How one college student combined volunteering with international travel.
I think volunteer work is a great way to give back to the community, but I didn’t have time to volunteer in my early college years. When I was studying abroad, my academic advisor in Buenos Aires, Argentina, shared a list of potential volunteer opportunities. I jumped at the chance to get involved. One opportunity that stuck out to me was Junior Achievement Argentina, an organization that runs programming to help kids develop practical skills related to their future career and life success.
At Champlain College, we learn important career and financial life skills, like how to make a budget and manage our money, write a résumé, and market ourselves to employers. As a volunteer for Junior Achievement Argentina, I would be teaching those same skills to high school students—in Spanish. About a month after I applied, I was contacted by one of Junior’s educational coordinators about helping out with a high school personal economics class. I was a little hesitant at first, since I wasn’t sure if my Spanish was strong enough for teaching, but I figured I’d go to the training and see how I felt afterward.
My volunteer training was both comforting and daunting. I learned I’d be working with kids ages 16–18 years old, helping them think about their interests and aptitudes in terms of what future professions they might like to do. I’d also talk them through the steps of the job application process and teach them about budgeting. On one hand, I was very comfortable with the subject matter. But I also realized there was a lot of specific terminology I was going to need to research in Spanish. It was helpful to know the Educational Coordinator from Junior Achievement was going to be with me for my first class.
Teaching in Argentina.
The first class focused on getting to know everyone and thinking about their interests and aptitudes. I gave my spiel on my work experience, education, and why I was in Argentina, but I got nervous and didn’t really talk much outside of that. The coordinator did most of the talking for the rest of the class. Another class was about brainstorming what types of jobs the students might be suited for, and the job application process. I was on my own for this one, but I was more comfortable. It was exactly like a workshop I’d done with my Career Coach in my sophomore year at Champlain. I worked with students to help them narrow down the specific career paths they could explore using the same process my Career Coach taught me: combine your interests and aptitudes and generate potential career opportunities.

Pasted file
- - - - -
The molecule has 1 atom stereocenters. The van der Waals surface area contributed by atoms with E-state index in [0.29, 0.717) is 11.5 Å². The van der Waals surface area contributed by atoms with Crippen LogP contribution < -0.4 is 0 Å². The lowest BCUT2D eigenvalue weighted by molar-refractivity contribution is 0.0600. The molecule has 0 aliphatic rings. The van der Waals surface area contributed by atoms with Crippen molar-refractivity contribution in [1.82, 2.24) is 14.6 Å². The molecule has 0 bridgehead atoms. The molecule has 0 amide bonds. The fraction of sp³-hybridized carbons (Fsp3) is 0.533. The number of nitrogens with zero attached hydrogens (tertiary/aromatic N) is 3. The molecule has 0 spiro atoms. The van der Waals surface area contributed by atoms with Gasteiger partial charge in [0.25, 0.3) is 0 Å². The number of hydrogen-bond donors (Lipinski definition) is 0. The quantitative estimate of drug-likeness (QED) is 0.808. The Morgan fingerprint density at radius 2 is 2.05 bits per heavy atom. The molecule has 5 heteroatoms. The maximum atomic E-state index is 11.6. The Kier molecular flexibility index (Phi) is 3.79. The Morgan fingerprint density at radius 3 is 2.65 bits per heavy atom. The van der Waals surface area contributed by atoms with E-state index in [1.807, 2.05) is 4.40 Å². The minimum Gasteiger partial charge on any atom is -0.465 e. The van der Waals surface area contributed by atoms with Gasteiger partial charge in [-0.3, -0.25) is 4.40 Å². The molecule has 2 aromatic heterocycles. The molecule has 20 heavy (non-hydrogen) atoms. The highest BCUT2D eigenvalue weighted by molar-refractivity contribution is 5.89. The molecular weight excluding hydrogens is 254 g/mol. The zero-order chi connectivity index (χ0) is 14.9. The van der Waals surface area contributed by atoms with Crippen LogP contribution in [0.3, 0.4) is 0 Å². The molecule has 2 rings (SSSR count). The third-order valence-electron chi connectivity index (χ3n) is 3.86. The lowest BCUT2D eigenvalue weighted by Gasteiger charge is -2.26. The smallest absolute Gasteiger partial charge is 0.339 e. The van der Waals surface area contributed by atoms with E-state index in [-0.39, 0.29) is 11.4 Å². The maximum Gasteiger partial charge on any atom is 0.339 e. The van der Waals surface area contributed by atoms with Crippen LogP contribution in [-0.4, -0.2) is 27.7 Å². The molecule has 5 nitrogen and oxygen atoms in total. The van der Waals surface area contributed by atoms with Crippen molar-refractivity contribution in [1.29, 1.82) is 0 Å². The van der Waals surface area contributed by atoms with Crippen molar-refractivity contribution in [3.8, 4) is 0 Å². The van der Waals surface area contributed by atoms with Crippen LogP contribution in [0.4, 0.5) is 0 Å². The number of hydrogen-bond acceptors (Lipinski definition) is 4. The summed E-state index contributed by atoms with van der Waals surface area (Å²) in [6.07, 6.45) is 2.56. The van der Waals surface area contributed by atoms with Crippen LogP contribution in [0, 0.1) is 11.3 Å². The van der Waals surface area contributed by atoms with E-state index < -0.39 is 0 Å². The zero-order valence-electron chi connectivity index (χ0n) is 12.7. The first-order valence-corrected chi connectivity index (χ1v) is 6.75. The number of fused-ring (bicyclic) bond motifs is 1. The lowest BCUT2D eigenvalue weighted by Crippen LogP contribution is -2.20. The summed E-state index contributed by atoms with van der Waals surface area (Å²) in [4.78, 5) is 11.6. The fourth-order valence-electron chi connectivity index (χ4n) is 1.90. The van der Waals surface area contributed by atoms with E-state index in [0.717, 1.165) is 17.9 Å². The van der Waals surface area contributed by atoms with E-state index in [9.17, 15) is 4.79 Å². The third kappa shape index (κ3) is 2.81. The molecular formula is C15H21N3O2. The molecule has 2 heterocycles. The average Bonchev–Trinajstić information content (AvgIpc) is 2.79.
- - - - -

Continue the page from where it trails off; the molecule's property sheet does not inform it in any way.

I also talked about the purpose of budgets and how to make them. It was easier than I thought to help the students think about budgeting and opportunity costs. An opportunity cost is the option you miss out on when making a decision. When you spend money on one thing, you miss the opportunity to spend it on something else. To explain this concept, I gave the personal example of having to choose between a trip to Chile with my friends or replacing my broken phone: I chose a new phone, so the opportunity cost was the trip to Chile. They translated the idea into choosing whether to go out to the movies, eat out, or buy new clothes. It was cool to see them “get it.”
Shared knowledge benefits everyone.
I try to live by the ideology that you should put out in the world what you want to receive in return. Volunteering during my semester abroad was a great way for me to give back, while also immersing myself in Argentinian culture. By teaching high school students about personal economics and careers, I learned what jobs Argentinian teens are interested in, and what their educational system is like. I’m grateful the career education I received at Champlain provided me the knowledge and understanding of personal finance and career preparation. Without it, I wouldn’t have been able to teach younger students about these important topics.
Interested in doing good while you study abroad? Learn more about how you can volunteer while studying abroad and your chance to become an engaged global citizen through Champlain’s Office of International Education.